Sadly, this situation won’t change soon, mostly because radio is in a true downswing (especially AM) with advertisers moving their money away from radio to social media instead (streaming platforms do pay artists for airplay, by the way).
Radio still helps break a song as millions of people continue to listen at work and in their cars, but it’s mostly from the top 1% artists or those backed by the major labels. It’s irrelevant to young artists and bands since airplay is out of reach.
While the rates seem low, music streaming is an artists friend, since at least you get paid something. Because unless you’re the writer, you’re not going to see any money from radio airplay. And at least online is a place for a young artist to build an audience, since local radio (once the champion of local music scenes everywhere) barely exists anymore, and many colleges have shed their terrestrial radio stations.
For a deeper look into the subject, check out this article on Medium from CD Baby’s CEO Tracy Maddux.
The RIAA has released its statistics for 2015 and, as always, there are some surprises. The things to remember about the RIAA is that it works for the record labels (especially the majors), so some stats you have to take with a grain of salt. Here are some of the more noteworthy data points.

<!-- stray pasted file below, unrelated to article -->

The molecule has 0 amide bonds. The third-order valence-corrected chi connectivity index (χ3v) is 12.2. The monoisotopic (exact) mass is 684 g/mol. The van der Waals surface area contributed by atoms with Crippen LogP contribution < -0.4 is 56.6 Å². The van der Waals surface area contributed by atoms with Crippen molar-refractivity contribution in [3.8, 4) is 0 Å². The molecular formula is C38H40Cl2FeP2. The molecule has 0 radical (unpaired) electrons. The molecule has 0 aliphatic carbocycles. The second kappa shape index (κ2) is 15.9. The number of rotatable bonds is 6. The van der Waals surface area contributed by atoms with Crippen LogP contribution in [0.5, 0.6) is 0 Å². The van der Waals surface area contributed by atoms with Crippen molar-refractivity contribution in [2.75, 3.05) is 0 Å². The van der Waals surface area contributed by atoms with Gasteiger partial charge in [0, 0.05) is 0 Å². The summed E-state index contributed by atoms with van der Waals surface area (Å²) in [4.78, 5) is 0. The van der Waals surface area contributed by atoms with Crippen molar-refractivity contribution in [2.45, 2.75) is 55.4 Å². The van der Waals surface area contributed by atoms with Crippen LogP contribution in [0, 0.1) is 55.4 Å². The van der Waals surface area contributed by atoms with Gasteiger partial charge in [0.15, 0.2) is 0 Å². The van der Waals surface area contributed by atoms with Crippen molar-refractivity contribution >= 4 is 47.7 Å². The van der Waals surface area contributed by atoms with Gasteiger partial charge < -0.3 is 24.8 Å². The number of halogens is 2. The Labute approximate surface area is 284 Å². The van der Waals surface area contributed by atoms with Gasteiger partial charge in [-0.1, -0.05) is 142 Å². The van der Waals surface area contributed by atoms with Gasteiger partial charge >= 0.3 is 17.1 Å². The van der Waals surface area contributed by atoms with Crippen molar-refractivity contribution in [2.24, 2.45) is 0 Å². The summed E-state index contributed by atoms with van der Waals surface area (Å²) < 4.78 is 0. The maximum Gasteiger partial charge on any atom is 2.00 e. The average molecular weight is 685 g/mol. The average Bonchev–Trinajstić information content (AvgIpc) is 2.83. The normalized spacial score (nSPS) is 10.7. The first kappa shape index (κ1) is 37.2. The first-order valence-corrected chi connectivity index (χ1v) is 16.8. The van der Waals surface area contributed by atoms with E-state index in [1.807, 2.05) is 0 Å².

Here’s the catch – the RIAA’s numbers reflect retail sales, which means that the above numbers don’t reflect how much the labels actually received for their music, although wholesale prices are from 65 to 70%.
Last summer I was a thought-leader at David Cutler’s wonderful SAVVY Musician program at the University of South Carolina, which is basically a mini-MBA program for musicians. The program not only teaches you have to think like an entrepreneur, but produce results as well.
Here’s a brief branding outline that I gave while there, which explains some of the very basic steps that any musician, engineer, producer, or music exec can do to develop your brand.